21st Sunday After Pentecost, Year A, Proper 27

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Title Sermon Date Liturgical Scripture
Third Sunday in Advent December 11, 2011 Third Sunday of Advent, Year B Isaiah 61:1-4, 8-11; Canticle 15; John 1:6-8, 19-28
Second Sunday in Advent December 4, 2011 Second Sunday in Advent, Year B Isaiah 40:1-11; Psalm 85; 2 Peter 3:8-15a; Mark 1:1-8
First Sunday in Advent November 27, 2011 First Sunday in Advent, Year B Genesis 28:10-17; Isaiah 64:1-9; Mark 13:24-37
Last Sunday After Pentecost November 20, 2011 Christ the King Sunday, Year A Ezekiel 34:11-16, 20-24; Matthew 25:31-46
22st Sunday After Pentecost, Year A, Proper 28 November 13, 2011 Sermon, Proper 28 Matthew 25:14-30; 1 Thessalonians 5:1-11
21st Sunday After Pentecost, Year A, Proper 27 November 6, 2011 Sermon, Proper 27, Year A, All Saints’ Sunday Matthew 25:1-13; Wisdom of Solomon 6:12-20
20th Sunday After Pentecost, Year A, Proper 26 October 30, 2011 Proper 26, Year A Micah 3:5-12; Psalm 43; 1 Thessalonians 2:9-13; Matthew 23:1-12
19th Sunday After Pentecost, Year A, Proper 25 October 23, 2011 Proper 25, Year A Leviticus 19:1-2, 15-18; 1 Thessalonians 2:1-8; Matthew 22:34-46
18th Sunday After Pentecost, Year A, Proper 24 October 16, 2011 Proper 24, Year A Matthew 22:15-22, Psalm 96
17th Sunday After Pentecost, Year A, Proper 23 October 9, 2011 Proper 23, Year A Isaiah 25:1-12; Matthew 22:1-14
15th Sunday After Pentecost, Year A, Proper 21 September 25, 2011 Proper 21, Year A Ezekiel 18:1-4, 25-32; Psalm 25:1-8; Philippians 2:1-13; Matthew 21:23-32
13th Sunday After Pentecost, Year A, Proper 19 September 11, 2011 Sermon, Proper 19, Year A Matthew 18:21-35; Romans 14:1-12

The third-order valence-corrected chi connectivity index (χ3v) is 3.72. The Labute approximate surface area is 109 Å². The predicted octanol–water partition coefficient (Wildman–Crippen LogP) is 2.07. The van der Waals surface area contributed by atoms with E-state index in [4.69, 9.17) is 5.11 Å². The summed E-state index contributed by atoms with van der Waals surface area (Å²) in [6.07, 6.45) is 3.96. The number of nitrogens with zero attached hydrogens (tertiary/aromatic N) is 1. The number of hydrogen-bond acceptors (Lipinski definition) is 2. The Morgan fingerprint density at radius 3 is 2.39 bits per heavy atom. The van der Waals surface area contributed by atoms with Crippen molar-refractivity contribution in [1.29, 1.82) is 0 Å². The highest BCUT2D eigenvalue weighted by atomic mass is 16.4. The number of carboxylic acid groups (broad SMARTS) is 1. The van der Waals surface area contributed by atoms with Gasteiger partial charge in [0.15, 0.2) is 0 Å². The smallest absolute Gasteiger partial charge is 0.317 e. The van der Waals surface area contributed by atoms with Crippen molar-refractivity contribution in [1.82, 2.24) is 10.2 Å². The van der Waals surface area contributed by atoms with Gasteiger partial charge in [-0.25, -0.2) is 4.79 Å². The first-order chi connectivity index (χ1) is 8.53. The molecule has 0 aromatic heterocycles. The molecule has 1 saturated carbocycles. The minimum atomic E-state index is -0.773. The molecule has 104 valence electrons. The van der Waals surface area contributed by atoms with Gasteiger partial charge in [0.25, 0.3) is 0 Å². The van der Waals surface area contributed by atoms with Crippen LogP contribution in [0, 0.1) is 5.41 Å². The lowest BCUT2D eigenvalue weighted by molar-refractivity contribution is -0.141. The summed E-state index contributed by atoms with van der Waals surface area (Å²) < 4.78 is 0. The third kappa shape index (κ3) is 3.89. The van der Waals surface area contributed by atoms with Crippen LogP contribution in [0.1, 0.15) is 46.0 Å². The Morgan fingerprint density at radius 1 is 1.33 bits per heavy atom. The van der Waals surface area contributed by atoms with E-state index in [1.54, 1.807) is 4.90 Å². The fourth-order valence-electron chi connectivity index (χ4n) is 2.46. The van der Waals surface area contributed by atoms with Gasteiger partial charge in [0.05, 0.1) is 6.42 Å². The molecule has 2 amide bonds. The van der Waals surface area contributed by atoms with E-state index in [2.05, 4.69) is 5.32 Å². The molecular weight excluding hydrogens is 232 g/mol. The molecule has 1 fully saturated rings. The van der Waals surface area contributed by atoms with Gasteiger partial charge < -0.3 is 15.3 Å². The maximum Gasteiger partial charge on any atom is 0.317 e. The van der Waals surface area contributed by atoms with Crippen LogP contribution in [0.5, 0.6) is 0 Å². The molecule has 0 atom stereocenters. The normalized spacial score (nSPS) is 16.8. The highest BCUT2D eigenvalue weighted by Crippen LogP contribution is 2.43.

12th Sunday after Pentecost, Year A, Proper 18 September 4, 2011 Sermon, Proper 18, Year A Romans 13:8-14; Matthew 18:15-20
10th Sunday After Pentecost – “But who do you say that I am?” August 21, 2011 Proper 16, Year A Isaiah 51:1-6; Romans 12:1-8; Matthew 16:13-20
9th Sunday after Pentecost Year A – Canaanite Woman August 14, 2011 Sermon, Proper 15, Year A Matthew 15: (10-20), 21-28


21st Sunday After Pentecost, Year A, Proper 27

Sermon Date:November 6, 2011

Scripture: Matthew 25:1-13; Wisdom of Solomon 6:12-20

Liturgy Calendar: Sermon, Proper 27, Year A, All Saints’ Sunday

In Matthew, Chapter 25,  just before Judas betrays him and he is put to death on a cross, Jesus tells three parables about the coming of the Son of Man for the final judgment. 

How fitting that we should hear the first of these parables on this Sunday as we observe All Saints’ Sunday, because we  remember  today those who have gone before us—the ones who have already joined the bridegroom at the wedding banquet. 

Our fervent hope, as saints here on earth, is that someday we too will pass through the door into the light and joy and celebration of this heavenly banquet where we will be with the Lord forever. 

In this first of his three parables about the final judgment,  Jesus tells the story of the ten bridesmaids who have gone out to meet the bridegroom.  Five of them are foolish, and five are wise.

Near the end of the parable, the five wise bridesmaids go with the bridegroom into the wedding banquet.   

And their actions provide guidance to those of us who are now  the followers of Jesus, and who try to live according to his teachings.